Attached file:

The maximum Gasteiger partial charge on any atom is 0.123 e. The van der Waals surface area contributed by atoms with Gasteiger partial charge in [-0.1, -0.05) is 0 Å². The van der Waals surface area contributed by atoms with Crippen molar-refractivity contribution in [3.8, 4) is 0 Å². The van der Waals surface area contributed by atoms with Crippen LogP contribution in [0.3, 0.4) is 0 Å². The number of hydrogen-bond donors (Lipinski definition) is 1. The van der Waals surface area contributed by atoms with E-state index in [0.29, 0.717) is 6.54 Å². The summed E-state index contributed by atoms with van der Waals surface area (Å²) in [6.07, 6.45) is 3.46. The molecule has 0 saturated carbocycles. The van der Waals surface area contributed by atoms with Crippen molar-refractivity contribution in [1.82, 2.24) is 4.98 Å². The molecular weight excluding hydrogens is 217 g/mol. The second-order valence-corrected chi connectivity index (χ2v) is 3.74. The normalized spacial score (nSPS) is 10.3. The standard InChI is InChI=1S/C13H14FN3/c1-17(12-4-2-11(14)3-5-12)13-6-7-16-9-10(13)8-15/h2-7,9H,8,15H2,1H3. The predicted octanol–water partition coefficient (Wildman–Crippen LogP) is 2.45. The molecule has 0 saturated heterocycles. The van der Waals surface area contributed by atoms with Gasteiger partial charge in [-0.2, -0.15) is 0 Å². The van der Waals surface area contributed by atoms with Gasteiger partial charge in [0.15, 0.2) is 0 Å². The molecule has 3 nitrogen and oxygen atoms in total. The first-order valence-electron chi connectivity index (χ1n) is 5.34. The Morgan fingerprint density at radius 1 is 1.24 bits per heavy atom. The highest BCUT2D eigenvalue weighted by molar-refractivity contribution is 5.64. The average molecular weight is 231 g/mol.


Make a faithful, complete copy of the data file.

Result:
The maximum Gasteiger partial charge on any atom is 0.123 e. The van der Waals surface area contributed by atoms with Gasteiger partial charge in [-0.1, -0.05) is 0 Å². The van der Waals surface area contributed by atoms with Crippen molar-refractivity contribution in [3.8, 4) is 0 Å². The van der Waals surface area contributed by atoms with Crippen LogP contribution in [0.3, 0.4) is 0 Å². The number of hydrogen-bond donors (Lipinski definition) is 1. The van der Waals surface area contributed by atoms with E-state index in [0.29, 0.717) is 6.54 Å². The summed E-state index contributed by atoms with van der Waals surface area (Å²) in [6.07, 6.45) is 3.46. The molecule has 0 saturated carbocycles. The van der Waals surface area contributed by atoms with Crippen molar-refractivity contribution in [1.82, 2.24) is 4.98 Å². The molecular weight excluding hydrogens is 217 g/mol. The second-order valence-corrected chi connectivity index (χ2v) is 3.74. The normalized spacial score (nSPS) is 10.3. The standard InChI is InChI=1S/C13H14FN3/c1-17(12-4-2-11(14)3-5-12)13-6-7-16-9-10(13)8-15/h2-7,9H,8,15H2,1H3. The predicted octanol–water partition coefficient (Wildman–Crippen LogP) is 2.45. The molecule has 0 saturated heterocycles. The van der Waals surface area contributed by atoms with Gasteiger partial charge in [-0.2, -0.15) is 0 Å². The van der Waals surface area contributed by atoms with Gasteiger partial charge in [0.15, 0.2) is 0 Å². The molecule has 3 nitrogen and oxygen atoms in total. The first-order valence-electron chi connectivity index (χ1n) is 5.34. The Morgan fingerprint density at radius 1 is 1.24 bits per heavy atom. The highest BCUT2D eigenvalue weighted by molar-refractivity contribution is 5.64. The average molecular weight is 231 g/mol.